📈 U.S. stocks finished the week broadly higher. The Nasdaq 100 led the gains, up nearly 2% on the back of Microsoft and Meta earnings reports.
Investor expectations were fairly low heading into a week featuring earnings reports from some of America’s biggest technology companies. The industry has laid off nearly 170,000 employees so far in 2023 — which, depending on your view, is either a negative indicator for the health of the business, or an indication of cost-cutting discipline necessary to adapt to a new economic reality.
Most of America’s tech companies beat expectations, proving business is still booming in cyberspace.
Amazon posted a beat on revenue growth thanks to its growing ad business.
Meta reported its first quarterly sales growth in a year and confirmed its ad business is still going strong, despite growing concerns.
Microsoft said its new ChatGPT-powered Bing search engine eclipsed 100 million users, and highlighted growing sales from the rest of its business. However, Microsoft’s acquisition of Activision Blizzard was put on hold by European regulators.
Google reported revenue growth above analyst expectations, despite lagging ad sales from YouTube.
In other news, LVMH became the first European company to reach a $500 billion market cap. The luxury goods powerhouse — which owns Hennessey, Louis Vuitton, and Fendi, among others — has profited from a post-pandemic spike in luxury spending.
Norfolk Southern, the company now infamous for its February train derailment, reported its most recent quarterly report. The spill will reportedly cost the company around $387 million, or roughly 12% of the transportation company’s 2022 profits.
Finally, fans of privacy can breathe a small sigh of relief. ChatGPT’s owner, OpenAI, has stated users can now opt out of having their prompt history saved. To date, OpenAI has tracked search queries and used them to train their language model.
💼 Economic Data
Despite the rapid increases to the interest rate, inflation remains concerningly high. This past week, the PCE Index, an inflation metric closely watched by the Fed, rose 0.3%. Although this was in-line with economist expectations, the economy still has a long way to go to reach the Fed’s 2% inflation target.
In non-inflation news, the House of Representatives passed a bill to raise the US debt ceiling. The proposed bill, which would raise the ceiling from $31.4 trillion, reportedly has “no chance” of being passed by the Senate or the Biden administration.
👀 What to Be on the Lookout for This Week
This week will be jam-packed with more earnings, as hundreds of companies are set to report. Most notably, be on the lookout for reports from:
In addition to a busy week of earnings, the JOLTS report will be released for March. In February, the number of open jobs in the US fell by 632,000 to 9.9 million. This could be a sign that widespread layoffs in the tech sector are finally catching up with the overall labor market.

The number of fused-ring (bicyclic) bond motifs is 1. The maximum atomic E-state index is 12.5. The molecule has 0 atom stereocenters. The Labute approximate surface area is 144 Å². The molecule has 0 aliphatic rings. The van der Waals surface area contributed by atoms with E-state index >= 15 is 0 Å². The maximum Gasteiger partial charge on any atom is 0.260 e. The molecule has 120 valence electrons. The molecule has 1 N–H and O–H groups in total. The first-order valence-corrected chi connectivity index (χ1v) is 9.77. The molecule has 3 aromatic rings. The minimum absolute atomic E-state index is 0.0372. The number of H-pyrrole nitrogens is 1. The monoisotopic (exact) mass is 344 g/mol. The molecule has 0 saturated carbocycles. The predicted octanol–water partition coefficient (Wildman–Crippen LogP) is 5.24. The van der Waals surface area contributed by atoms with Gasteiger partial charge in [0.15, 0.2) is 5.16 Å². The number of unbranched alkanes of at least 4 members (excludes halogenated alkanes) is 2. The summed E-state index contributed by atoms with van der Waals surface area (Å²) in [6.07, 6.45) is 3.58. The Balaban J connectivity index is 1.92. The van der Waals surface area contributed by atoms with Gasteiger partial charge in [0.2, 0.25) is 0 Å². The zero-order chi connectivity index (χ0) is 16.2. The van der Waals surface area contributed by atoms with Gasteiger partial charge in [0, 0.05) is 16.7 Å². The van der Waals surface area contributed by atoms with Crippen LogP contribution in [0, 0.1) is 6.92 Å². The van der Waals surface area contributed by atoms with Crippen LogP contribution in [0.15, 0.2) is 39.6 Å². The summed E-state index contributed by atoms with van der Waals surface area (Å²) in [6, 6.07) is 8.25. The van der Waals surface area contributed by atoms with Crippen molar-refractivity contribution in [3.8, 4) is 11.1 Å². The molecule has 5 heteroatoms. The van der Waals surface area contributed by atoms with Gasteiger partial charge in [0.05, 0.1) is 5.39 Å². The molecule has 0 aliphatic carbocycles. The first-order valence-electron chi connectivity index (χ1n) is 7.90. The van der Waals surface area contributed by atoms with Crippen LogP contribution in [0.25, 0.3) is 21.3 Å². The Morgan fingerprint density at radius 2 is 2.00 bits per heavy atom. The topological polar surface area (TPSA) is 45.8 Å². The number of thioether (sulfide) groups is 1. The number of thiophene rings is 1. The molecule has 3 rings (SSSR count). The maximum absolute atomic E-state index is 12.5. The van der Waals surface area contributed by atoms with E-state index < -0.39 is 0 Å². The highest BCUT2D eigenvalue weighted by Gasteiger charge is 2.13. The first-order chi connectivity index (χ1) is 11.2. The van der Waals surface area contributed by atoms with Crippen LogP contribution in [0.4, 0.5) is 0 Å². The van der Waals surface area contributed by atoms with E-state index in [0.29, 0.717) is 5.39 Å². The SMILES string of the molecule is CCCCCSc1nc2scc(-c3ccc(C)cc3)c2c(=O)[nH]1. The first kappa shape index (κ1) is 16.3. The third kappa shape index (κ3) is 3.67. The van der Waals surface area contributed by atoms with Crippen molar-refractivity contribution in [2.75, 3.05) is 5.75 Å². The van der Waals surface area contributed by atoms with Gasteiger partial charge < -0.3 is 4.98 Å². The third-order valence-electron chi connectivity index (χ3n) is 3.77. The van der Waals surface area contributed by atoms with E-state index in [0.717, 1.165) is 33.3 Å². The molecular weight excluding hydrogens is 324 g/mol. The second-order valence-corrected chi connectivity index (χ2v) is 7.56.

Finally, on Wednesday, the Federal Reserve has to make another crucial interest rate decision. Many Fed members are still concerned inflation is too high and lean toward raising rates a few more times before 2023 is over. If this happens, it could lead to higher costs for loans and could potentially even tip the US into recessionary territory.
🏡 Good Credit Might Lead to a… Higher Mortgage?
In a strange role reversal, a new federal rule might actually make it more expensive for people with higher credit scores to get mortgages.
This new rule states that homebuyers with a credit score of 680 or higher will have to pay an additional $40 per month when taking out a mortgage of $400,000. Assuming a mortgage of 30 years, this would cost homebuyers an extra $480 per year and $14,400 over the term.
Those who plan to put down 15% to 20% when purchasing their home will reportedly experience the biggest spike in mortgage costs. The new rule is set to take effect May 1, 2023.
Credit scores are a metric of how trustworthy you are as a borrower and how likely you are to repay a loan. Having a high credit score means you have a history of repaying your debt on time. On the other hand, a lower score means you pose a potential risk to lenders.
Historically, borrowers with higher credit scores are typically rewarded with lower interest rates. Lenders know they are likely to get repaid in full, so they are comfortable extending a reducing rate. Now, this new federal rule will penalize those with higher credit scores by weaving additional fees into their mortgage payments.
The main reasoning behind this move is to subsidize the cost of a mortgage for those with lower credit scores. The end goal is to support federal initiatives to help increase access to affordable housing across the country. However, housing experts are concerned it will only make a formidable housing market more difficult to navigate.
Navigating a New Market
This new rule comes at an inopportune time for homebuyers.
Mortgage rates have more than doubled in the past year alone. The current mortgage rate sits around 6.5% after starting 2022 close to 3%. These rate hikes were intended to bring down the cost of housing. However, despite the increase in mortgage rates, home prices remain historically high and largely unaffordable in many areas of the country. New homebuyers are facing rising home prices and steep competition.